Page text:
The pairing of John, Duke of Bedford and Jacquetta of Luxembourg is one which never fails to jar me in hindsight. What are the odds that the Duke’s second wife would go on to become the mother of a queen of England via her own second marriage, particularly given the outrageousness of each match? Well, they’re nil. Much like how it can still be difficult to fathom that the marriage of Katherine of Valois’s that became most dynastically significant was hers to Owen Tudor and not Henry V.
But let’s back up: John of Bedford was the third son of Henry IV and his first wife, Mary de Bohun, born long before there was any indication his father would take the throne. His place of birth is unknown, but was believed to have taken place on June 20, 1389. His mother would die when he was about five years old and five years after that, his father usurped the throne from their cousin, Richard II, and established the House of Lancaster. Four years later, Henry IV remarried to Jeanne of Navarre, Duchess of Brittany, however by that time John was 14 and well on his way to establishing his own career.
His two older brothers were Henry, Prince of Wales and Thomas, Duke of Clarence, the latter of whom was their father’s favorite. John, on the other hand, ended up aligning himself politically with his eldest brother, a move that paid off in spades once he inherited the throne. Henry IV died in 1413 and two years into his reign, Henry V would invade France for the first time, capture Harfleur and win the Battle of Agincourt.
The Treaty of Troyes in 1420 established the concept of a “dual empire,” so to speak, in which Henry V was named heir of Charles VI, King of France and married to his daughter, Katherine of Valois. At various points during the French invasion, John, now Duke of Bedford, had acted as regent of England while his brothers (including his younger brother, Humphrey, Duke of Gloucester) fought in France. However, he did serve his stints abroad, particularly from Troyes onwards where he began to act as his brother’s deputy in Normandy and Paris.
But very quickly after this political coup things began to fall apart. First, Clarence was killed fighting in Anjou and then, a little over a year later, Henry V succumbed to illness. Two months after that, Charles VI also died, and the empire was nominally run by the 10-month-old Henry VI. In practice, responsibilities were divvied up between Bedford, Gloucester, the ambitious Beaufort family and a council of trusted advisers who served as a balance of power (more about this can be found here).
The powerful and strategically positioned duchy of Burgundy was crucial to England maintaining control of its conquered territory and in 1423, Bedford did his duty by marrying the Duke of Burgundy’s younger sister, Anne. The marriage appears to have been successful, even if not a love match. Anne was popular with the public and they appeared to have a cohesive working relationship. It was, however, a childless union and when she died in 1432, Bedford was still without an heir at 43.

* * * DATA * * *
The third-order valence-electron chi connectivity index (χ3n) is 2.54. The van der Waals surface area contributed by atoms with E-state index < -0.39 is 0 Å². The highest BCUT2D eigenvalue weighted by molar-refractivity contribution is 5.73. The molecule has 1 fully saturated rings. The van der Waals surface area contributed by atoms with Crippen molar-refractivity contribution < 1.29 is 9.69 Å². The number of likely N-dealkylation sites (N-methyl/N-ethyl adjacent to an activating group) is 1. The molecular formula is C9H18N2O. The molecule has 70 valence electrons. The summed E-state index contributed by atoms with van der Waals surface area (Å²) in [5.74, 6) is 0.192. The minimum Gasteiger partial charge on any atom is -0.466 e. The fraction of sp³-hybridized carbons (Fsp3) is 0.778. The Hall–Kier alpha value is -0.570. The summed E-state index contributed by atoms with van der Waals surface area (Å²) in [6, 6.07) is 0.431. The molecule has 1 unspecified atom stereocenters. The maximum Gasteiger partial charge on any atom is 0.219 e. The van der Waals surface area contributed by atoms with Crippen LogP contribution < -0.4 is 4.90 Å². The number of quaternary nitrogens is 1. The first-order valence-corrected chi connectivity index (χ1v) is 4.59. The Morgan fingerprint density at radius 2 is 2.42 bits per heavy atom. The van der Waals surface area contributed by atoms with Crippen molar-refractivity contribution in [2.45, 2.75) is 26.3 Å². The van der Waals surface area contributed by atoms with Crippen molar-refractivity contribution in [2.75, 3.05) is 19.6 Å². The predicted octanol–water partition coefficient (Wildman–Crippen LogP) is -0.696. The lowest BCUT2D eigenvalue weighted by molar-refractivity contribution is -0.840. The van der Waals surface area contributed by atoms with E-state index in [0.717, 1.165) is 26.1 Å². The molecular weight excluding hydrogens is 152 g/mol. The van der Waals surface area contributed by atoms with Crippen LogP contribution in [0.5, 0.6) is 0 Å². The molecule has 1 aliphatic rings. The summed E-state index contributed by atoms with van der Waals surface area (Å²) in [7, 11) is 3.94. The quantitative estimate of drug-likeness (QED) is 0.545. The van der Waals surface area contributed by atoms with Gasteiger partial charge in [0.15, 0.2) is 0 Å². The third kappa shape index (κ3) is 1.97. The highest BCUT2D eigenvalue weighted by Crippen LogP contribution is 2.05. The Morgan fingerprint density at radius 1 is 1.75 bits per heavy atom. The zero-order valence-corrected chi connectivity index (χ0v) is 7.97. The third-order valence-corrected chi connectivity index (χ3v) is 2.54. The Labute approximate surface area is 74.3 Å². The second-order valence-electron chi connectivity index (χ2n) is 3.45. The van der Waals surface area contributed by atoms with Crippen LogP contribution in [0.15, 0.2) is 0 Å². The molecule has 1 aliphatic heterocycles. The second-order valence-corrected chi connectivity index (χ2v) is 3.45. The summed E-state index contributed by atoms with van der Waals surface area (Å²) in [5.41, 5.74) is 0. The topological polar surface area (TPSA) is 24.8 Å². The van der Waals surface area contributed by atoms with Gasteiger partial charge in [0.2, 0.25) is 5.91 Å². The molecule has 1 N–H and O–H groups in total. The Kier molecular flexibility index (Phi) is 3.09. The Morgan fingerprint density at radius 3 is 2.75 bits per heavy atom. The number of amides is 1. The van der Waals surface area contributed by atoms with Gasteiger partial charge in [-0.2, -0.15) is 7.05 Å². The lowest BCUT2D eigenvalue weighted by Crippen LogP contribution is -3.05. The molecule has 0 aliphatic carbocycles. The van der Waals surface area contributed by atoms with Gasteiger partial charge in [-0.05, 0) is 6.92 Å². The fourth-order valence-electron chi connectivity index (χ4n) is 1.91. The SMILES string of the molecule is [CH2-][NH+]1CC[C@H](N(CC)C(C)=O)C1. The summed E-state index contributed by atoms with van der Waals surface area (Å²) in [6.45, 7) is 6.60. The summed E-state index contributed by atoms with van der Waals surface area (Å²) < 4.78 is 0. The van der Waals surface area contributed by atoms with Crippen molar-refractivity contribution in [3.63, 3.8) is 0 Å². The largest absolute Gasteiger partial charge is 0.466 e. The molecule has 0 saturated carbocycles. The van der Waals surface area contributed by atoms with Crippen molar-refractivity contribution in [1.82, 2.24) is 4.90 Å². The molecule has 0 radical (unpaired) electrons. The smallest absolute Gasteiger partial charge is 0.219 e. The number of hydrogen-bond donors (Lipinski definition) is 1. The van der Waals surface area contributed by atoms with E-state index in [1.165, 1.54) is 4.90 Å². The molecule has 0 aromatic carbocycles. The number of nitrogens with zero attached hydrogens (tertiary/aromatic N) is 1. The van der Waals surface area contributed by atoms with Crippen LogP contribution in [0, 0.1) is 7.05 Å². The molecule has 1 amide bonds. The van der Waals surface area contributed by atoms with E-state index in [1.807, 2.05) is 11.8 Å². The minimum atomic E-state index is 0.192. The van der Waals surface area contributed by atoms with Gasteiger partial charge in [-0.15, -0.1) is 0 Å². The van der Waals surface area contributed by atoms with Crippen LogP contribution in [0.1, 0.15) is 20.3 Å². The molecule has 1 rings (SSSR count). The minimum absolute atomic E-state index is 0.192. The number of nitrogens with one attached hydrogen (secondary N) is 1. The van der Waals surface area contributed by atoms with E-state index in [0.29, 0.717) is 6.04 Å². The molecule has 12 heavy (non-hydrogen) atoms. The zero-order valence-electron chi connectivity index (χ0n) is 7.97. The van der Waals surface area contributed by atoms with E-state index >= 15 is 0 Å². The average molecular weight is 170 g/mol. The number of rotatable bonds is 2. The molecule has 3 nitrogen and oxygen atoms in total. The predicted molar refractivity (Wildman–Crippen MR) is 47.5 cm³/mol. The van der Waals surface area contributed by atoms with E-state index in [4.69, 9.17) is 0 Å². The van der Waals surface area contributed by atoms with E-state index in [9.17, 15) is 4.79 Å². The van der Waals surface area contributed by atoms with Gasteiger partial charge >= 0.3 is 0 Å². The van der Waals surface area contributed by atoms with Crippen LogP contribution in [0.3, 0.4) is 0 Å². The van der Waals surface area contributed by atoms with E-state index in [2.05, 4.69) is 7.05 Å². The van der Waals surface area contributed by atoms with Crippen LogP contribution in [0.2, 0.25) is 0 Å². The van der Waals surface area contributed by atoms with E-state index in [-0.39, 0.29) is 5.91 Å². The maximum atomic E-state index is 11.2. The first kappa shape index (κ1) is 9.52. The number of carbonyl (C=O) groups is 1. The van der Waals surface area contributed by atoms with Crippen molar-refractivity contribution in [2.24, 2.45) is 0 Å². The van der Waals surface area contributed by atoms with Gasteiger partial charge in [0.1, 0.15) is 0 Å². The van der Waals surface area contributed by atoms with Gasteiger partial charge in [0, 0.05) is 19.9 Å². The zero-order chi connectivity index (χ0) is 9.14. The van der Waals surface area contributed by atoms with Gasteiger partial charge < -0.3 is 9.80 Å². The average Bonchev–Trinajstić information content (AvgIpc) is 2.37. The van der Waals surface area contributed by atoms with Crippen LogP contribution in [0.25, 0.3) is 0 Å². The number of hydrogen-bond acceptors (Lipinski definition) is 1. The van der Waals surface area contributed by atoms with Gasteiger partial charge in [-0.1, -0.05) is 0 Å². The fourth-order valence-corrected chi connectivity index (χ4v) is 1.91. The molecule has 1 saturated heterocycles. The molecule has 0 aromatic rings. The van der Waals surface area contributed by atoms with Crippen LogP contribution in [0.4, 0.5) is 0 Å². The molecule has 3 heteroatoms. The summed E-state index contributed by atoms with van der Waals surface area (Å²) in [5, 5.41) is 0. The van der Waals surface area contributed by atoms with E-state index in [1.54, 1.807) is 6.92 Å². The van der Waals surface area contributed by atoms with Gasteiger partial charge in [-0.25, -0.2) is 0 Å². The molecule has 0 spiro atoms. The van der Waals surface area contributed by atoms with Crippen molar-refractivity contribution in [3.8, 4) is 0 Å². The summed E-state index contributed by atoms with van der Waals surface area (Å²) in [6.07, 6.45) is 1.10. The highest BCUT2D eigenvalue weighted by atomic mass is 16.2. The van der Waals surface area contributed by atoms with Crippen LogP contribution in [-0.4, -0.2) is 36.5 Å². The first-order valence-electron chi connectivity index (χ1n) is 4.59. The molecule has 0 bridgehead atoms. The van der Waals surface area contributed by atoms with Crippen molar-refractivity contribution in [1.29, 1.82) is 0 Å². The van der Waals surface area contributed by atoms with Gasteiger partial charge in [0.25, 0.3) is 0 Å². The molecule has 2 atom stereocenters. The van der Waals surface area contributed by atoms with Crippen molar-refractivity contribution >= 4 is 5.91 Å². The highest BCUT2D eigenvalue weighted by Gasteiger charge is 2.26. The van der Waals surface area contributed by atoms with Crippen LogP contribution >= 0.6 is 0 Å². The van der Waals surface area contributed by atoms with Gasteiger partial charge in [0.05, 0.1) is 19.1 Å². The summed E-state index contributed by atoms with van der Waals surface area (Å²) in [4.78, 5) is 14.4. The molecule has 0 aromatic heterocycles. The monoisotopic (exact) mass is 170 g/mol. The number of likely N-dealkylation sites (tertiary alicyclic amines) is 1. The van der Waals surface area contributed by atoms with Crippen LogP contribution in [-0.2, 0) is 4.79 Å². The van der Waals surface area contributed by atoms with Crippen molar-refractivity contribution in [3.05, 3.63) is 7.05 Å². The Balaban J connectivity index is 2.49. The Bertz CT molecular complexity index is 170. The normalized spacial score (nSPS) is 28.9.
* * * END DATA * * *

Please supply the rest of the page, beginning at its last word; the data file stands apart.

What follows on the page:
That fact was somewhat important given that he was his nephew’s heir apparent until the boy married and had his own children. If, God forbid, anything happened to Bedford and the King, next up was Gloucester, which was something no one with any intimate knowledge of the man in either England or France could have stomached. Thus, while it was not a dynastic crisis by any means, it would certainly have been preferable for there to be a better-established Lancastrian line of succession.
But how Bedford sought to handle the situation remains a bit baffling. This was a man who had never put a step wrong, really – who always appeared to do the right thing for England and English power. More specifically, this was a man who had fought ferociously to protect the alliance with Burgundy and who understood better than anyone how critical it was that this unnatural alliance – Burgundy with England against “France” – stay in place.
Yet on April 22, 1433, some five months after Anne’s death, he married the 17-year-old Jacquetta of Luxembourg, the beautiful daughter of Peter I, Count of Saint-Pol. The union was rushed and, from the outside, looked disrespectful. Certainly that’s how it read to the Duke of Burgundy and while it’s too neat and tidy to apply cause and effect to the marriage and the subsequent Peace of Arras, it was a critical point that put Bedford and Burgundy at odds, and eventually played a role in the dissolution of the alliance.